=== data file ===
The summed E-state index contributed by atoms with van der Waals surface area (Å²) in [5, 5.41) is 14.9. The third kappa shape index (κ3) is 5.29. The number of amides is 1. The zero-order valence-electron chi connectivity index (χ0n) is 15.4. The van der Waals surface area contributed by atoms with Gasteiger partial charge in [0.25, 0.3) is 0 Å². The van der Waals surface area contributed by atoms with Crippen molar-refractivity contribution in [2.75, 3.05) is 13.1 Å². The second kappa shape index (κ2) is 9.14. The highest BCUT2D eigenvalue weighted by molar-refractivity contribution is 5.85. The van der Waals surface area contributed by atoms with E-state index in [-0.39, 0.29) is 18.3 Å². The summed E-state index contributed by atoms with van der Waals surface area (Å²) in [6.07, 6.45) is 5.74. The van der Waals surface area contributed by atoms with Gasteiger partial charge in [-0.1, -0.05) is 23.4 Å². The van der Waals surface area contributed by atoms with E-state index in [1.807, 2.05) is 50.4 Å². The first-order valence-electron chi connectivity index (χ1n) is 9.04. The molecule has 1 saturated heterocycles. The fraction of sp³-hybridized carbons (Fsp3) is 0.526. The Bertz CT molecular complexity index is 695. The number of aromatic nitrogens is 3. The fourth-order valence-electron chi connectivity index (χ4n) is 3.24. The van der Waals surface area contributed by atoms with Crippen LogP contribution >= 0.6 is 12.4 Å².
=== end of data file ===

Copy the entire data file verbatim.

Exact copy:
The summed E-state index contributed by atoms with van der Waals surface area (Å²) in [5, 5.41) is 14.9. The third kappa shape index (κ3) is 5.29. The number of amides is 1. The zero-order valence-electron chi connectivity index (χ0n) is 15.4. The van der Waals surface area contributed by atoms with Gasteiger partial charge in [0.25, 0.3) is 0 Å². The van der Waals surface area contributed by atoms with Crippen molar-refractivity contribution in [2.75, 3.05) is 13.1 Å². The second kappa shape index (κ2) is 9.14. The highest BCUT2D eigenvalue weighted by molar-refractivity contribution is 5.85. The van der Waals surface area contributed by atoms with E-state index in [-0.39, 0.29) is 18.3 Å². The summed E-state index contributed by atoms with van der Waals surface area (Å²) in [6.07, 6.45) is 5.74. The van der Waals surface area contributed by atoms with Gasteiger partial charge in [-0.1, -0.05) is 23.4 Å². The van der Waals surface area contributed by atoms with E-state index in [1.807, 2.05) is 50.4 Å². The first-order valence-electron chi connectivity index (χ1n) is 9.04. The molecule has 1 saturated heterocycles. The fraction of sp³-hybridized carbons (Fsp3) is 0.526. The Bertz CT molecular complexity index is 695. The number of aromatic nitrogens is 3. The fourth-order valence-electron chi connectivity index (χ4n) is 3.24. The van der Waals surface area contributed by atoms with Crippen LogP contribution >= 0.6 is 12.4 Å².